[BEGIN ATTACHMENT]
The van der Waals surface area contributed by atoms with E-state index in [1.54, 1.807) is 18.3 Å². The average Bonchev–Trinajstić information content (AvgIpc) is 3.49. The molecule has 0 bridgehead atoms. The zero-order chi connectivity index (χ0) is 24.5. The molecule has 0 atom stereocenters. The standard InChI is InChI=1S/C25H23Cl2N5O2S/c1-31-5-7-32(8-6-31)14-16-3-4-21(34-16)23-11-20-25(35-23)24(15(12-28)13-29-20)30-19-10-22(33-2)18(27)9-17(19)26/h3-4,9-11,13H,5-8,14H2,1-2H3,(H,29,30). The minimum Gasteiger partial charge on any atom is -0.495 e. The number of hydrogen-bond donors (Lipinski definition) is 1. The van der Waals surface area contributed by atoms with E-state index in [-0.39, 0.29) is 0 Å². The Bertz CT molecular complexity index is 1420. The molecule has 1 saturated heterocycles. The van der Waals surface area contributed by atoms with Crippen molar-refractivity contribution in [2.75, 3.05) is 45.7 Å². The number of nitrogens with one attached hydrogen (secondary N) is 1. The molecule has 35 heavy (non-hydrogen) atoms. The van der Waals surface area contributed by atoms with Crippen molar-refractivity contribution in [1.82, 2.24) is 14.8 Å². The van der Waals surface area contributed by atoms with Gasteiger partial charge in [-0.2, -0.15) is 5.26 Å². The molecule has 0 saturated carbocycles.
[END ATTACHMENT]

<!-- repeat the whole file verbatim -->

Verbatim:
The van der Waals surface area contributed by atoms with E-state index in [1.54, 1.807) is 18.3 Å². The average Bonchev–Trinajstić information content (AvgIpc) is 3.49. The molecule has 0 bridgehead atoms. The zero-order chi connectivity index (χ0) is 24.5. The molecule has 0 atom stereocenters. The standard InChI is InChI=1S/C25H23Cl2N5O2S/c1-31-5-7-32(8-6-31)14-16-3-4-21(34-16)23-11-20-25(35-23)24(15(12-28)13-29-20)30-19-10-22(33-2)18(27)9-17(19)26/h3-4,9-11,13H,5-8,14H2,1-2H3,(H,29,30). The minimum Gasteiger partial charge on any atom is -0.495 e. The number of hydrogen-bond donors (Lipinski definition) is 1. The van der Waals surface area contributed by atoms with E-state index in [-0.39, 0.29) is 0 Å². The Bertz CT molecular complexity index is 1420. The molecule has 1 saturated heterocycles. The van der Waals surface area contributed by atoms with Crippen molar-refractivity contribution in [2.75, 3.05) is 45.7 Å². The number of nitrogens with one attached hydrogen (secondary N) is 1. The molecule has 35 heavy (non-hydrogen) atoms. The van der Waals surface area contributed by atoms with Crippen molar-refractivity contribution in [1.82, 2.24) is 14.8 Å². The van der Waals surface area contributed by atoms with Gasteiger partial charge in [-0.2, -0.15) is 5.26 Å². The molecule has 0 saturated carbocycles.